Photo: Nicolas Johansson / FILE
Help is coming.
And, for Kelowna’s RCMP contingent, which is operating with a 20 percent vacancy rate, that help can’t come fast enough.
During his quarterly update before the city council, S. Kara Trance says her appeal for help went unnoticed.
“I see that we are coming out through these officers who have been placed in our troop,” says Trance.
“We worked hard to share our concerns about staffing, not only divisionally, but with other commanders who were in similar positions with increasing workloads and a lack of people coming through our recruiting facility.
“What we’ve seen is Kelowna’s priority through our national staffing program and recruitment of officers.”
Kelowna’s challenges are not unique because of the expected influx of tourists this summer,” Trines told the council.
She says law enforcement is no different from other workforces, which are finding it harder to recruit people.
Those extra strains in Kelowna, Trance says, will lead to an influx of additional shoes on the ground in the coming months.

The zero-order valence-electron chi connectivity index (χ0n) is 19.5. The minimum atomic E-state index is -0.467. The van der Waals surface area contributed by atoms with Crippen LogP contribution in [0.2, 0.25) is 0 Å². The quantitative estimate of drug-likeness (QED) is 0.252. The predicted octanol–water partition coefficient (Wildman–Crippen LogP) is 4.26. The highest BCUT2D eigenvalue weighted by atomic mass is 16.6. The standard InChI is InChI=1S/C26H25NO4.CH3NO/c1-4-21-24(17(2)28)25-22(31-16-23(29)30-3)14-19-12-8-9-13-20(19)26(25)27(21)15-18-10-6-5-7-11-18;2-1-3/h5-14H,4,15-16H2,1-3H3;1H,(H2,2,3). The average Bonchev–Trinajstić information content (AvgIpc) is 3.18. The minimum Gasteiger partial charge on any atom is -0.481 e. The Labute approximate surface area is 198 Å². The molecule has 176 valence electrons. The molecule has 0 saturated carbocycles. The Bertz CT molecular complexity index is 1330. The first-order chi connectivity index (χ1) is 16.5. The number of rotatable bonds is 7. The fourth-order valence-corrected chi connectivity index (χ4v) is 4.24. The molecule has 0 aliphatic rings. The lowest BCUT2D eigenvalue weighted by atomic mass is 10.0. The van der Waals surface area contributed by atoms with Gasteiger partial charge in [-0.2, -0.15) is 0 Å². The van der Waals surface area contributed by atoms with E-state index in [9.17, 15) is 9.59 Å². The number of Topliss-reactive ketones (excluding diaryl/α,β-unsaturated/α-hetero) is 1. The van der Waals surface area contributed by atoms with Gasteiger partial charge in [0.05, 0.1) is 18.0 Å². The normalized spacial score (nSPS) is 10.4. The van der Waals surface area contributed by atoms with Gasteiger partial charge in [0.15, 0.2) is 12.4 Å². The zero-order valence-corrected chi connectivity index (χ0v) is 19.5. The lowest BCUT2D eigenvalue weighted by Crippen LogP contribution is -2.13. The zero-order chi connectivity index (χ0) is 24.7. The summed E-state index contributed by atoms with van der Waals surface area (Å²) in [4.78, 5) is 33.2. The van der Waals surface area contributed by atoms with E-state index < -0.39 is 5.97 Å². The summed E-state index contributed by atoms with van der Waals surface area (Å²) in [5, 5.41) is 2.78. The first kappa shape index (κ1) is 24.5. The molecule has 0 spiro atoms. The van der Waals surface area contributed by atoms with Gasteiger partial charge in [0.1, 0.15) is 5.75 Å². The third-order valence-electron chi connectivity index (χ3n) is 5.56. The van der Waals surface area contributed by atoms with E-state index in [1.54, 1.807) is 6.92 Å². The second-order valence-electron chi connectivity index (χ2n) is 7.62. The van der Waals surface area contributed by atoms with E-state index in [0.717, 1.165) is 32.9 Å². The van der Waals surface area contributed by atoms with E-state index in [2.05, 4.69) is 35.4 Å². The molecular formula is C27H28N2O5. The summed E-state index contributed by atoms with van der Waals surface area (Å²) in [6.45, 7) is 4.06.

“While we won’t see resources until the fall, we anticipate a significant increase in transfers to come which I’m quite pleased with.”
When fully functioning, with a budget for 222 uniformed members and over 100 city support staff, Kelowna is the fourth largest RCMP contingent in the country, behind only Surrey, Burnaby and Richmond. Kelowna would eventually become number three once Surrey fully transitioned to a municipal force.
Kelowna, Triance says, will also be revived for the expected summer boom after some “internal and external restructuring”.
The extra help may not come fast enough for the city, which has seen an increase in crime in the first three months of the year compared to 2021.
Much of the growth centers around property crime, ransacking and shoplifting, many of which have surpassed pre-pandemic levels.
“Change needs to happen,” Conn said. Brad Sieben.
“Whatever is on our streets continues to grow in severity, regardless of what the figures show that are alarming in their own right. I don’t know if they tell the full story of the tone and feel of the streets.”